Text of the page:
The government wants councils to look to London for leadership on cycling. We might have nice yellow bikes. But this woman has just given up on trying to cycle here. This needs to change.
As it happens, ministers, cycling has been rising up the political agenda for more than a few weeks. For some reason, the UK is packed with people blogging and campaigning on cycling issues. There's something odd about cycling in the UK and the fact that it needs to be a political issue in the first place. If you look for blogs about cycling in Germany or the Netherlands, you don't find all that much to read about. Yet, look for blogs about cycling in the UK and there are loads of us writing about local government, about national government, about crap cycle lanes, about lousy infrastructure. None of us started out to be 'campaigners' or to be 'political' per se. But I think (I hope no-one takes issue with me on this), most of the bloggers and other commentators on cycling in the UK would agree with this editorial in The Times last Thursday, when the Times said this of its #cyclesafe campaign: "Success would not be a dip in statistics, and a few stretches of road painted blue. It would be a fundamental change in the popular expectation of how British cities ought to look." Absolutely spot-on.
The Guardian backed up comments by The Times. It described the mentality of UK transport policy which says: "roads are for getting cars from A to B as quickly as possible and everyone else can fend for themselves".
I think what is happening is that people are increasingly saying, 'No! Roads are not just for getting cars from A to B as quickly as possible'. The issue is that people want alternatives. They want to cycle safely. They also want walking to be more convenient (not three minutes for the pedestrian crossing lights to change. Or worse, for the pedestrian crossings to be removed as part of a policy to speed up motor traffic, as is happening in London at the moment).
The Times editorial last week set the standard. The newspaper said that: 'MPs should press the Department for Transport to build new cycle paths, to address the issue of trucks that kill and push new city authorities to appoint people to take responsibility.'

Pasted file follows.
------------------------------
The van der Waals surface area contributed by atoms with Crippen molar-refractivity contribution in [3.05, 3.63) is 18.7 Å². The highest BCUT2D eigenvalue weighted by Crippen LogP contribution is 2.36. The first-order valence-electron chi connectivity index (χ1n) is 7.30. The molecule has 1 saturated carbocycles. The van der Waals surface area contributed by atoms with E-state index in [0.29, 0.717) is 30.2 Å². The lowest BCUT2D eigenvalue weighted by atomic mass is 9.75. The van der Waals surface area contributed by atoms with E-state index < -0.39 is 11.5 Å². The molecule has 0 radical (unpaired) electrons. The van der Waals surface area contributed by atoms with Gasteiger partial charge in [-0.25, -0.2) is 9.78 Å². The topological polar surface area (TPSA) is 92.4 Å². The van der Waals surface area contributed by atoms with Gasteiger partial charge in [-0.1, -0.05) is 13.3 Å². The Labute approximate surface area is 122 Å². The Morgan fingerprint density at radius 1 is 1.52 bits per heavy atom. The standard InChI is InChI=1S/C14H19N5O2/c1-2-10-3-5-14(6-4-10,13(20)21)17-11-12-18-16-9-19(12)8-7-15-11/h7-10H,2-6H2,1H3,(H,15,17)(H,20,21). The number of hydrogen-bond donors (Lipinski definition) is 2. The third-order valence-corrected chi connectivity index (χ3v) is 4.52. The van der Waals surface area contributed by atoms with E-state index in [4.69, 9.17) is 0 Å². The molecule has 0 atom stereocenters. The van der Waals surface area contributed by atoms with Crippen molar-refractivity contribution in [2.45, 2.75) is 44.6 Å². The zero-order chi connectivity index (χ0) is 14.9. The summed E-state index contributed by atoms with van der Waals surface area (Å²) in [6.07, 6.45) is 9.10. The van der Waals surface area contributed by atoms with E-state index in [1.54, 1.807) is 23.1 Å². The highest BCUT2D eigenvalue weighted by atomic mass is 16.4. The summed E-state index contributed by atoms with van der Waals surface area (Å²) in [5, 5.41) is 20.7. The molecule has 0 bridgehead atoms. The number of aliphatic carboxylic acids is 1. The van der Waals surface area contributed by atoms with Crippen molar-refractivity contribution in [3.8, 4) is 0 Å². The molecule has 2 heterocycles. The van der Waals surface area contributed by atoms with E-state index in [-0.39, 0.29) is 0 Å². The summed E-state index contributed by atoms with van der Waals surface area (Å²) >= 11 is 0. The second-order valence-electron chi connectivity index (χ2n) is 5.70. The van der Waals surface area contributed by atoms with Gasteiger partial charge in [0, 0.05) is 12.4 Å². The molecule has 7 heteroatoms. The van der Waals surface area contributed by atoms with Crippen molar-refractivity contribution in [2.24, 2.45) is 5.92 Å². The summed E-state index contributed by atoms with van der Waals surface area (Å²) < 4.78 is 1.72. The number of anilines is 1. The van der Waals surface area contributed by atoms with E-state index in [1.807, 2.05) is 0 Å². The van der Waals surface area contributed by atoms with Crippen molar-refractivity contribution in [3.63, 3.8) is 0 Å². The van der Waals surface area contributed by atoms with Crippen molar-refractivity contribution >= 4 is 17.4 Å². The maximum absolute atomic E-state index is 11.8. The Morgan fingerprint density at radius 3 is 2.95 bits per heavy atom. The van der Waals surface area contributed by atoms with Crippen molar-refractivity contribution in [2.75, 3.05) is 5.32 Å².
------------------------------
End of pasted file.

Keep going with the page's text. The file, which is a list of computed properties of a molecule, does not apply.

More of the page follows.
What we have instead is the Ministers who work in the Department of Transport washing their hands of it and saying it's all up to local councils to sort out. Oh, and they should do this by seeking sponsorship for bike lanes. In other words, not our problem, says the DfT. And so I believe that several other commentators are right to point out that they are less than optimistic about the government's response. Cycalogical wrote a very good piece along those lines here.
I suppose the question is, will MPs actually do anything? What's more, will the government, through the Department for Transport, actually do anything? I'm afraid that the letter penned by Ministers Baker and Penning doesn't reassure me.
|Blackfriars Flashride number two. This time, let's make it|
much, much bigger. And much more inclusive of children, parents,
old and young.
Last year, Mark of ibikelondon blog and I worked with several volunteers in London Cycling Campaign to organise a series of Flashrides at Blackfriars Bridge. These rides saw over 2,500 come together with only a couple of days' notice each time to protest at the way London's Mayor has designed them out of one of the busiest bicycle bridges in London (36% of rush hour traffic on Blackfriars Bridge is people on bikes). If politicians can ignore people on bikes at a place like Blackfriars, they will have no qualms ignoring people on bikes elsewhere in London and the rest of the UK (notable that in Scotland and Wales, where power is devolved, things are taking a different direction). For those of us in England dealing with the UK parliament, things aren't looking too positive yet.
So, I think it's time to show there are more than a couple of thousand of us. On Saturday April 28th, the London Cycling Campaign is organising The Big Ride (twitter #thebigride).
The Big Ride aims to be the biggest mass participation bicycle ride in the UK ever. I hope that we can gather over 10,000 people to this ride. I'm going to invite everyone I can think of, my friends and my family, to join and to make it a really fun day for everyone. The ride is a week before London's Mayoral elections and it's about sending a message to the Mayor and to all UK politicians that cycling is here to stay.
The London Cycling Campaign has released details about the ride on its website here today.
I'd urge you to join me and 10,000 other people to push for cycling to be taken seriously in our streets and on our roads. And that, Messrs Penning and Baker, means you need to do more than send a nice letter to council leaders. It means you need to actually deliver this yourselves.
I'm planning to join one of the feeder rides to #thebigride and asking my friends and family to join me on that feeder so they don't feel threatened by cycling in London (most of them can and do cycle but most of them won't cycle in London though). I'll have more details on that soon. You're all welcome to join whichever feeder ride suits you.
By the way, if you have thoughts and ideas about what government ministers should be doing for cycling (other than writing polite letters shoving responsibility on local councils), please let me know. I'm very interested to explore some of these ideas.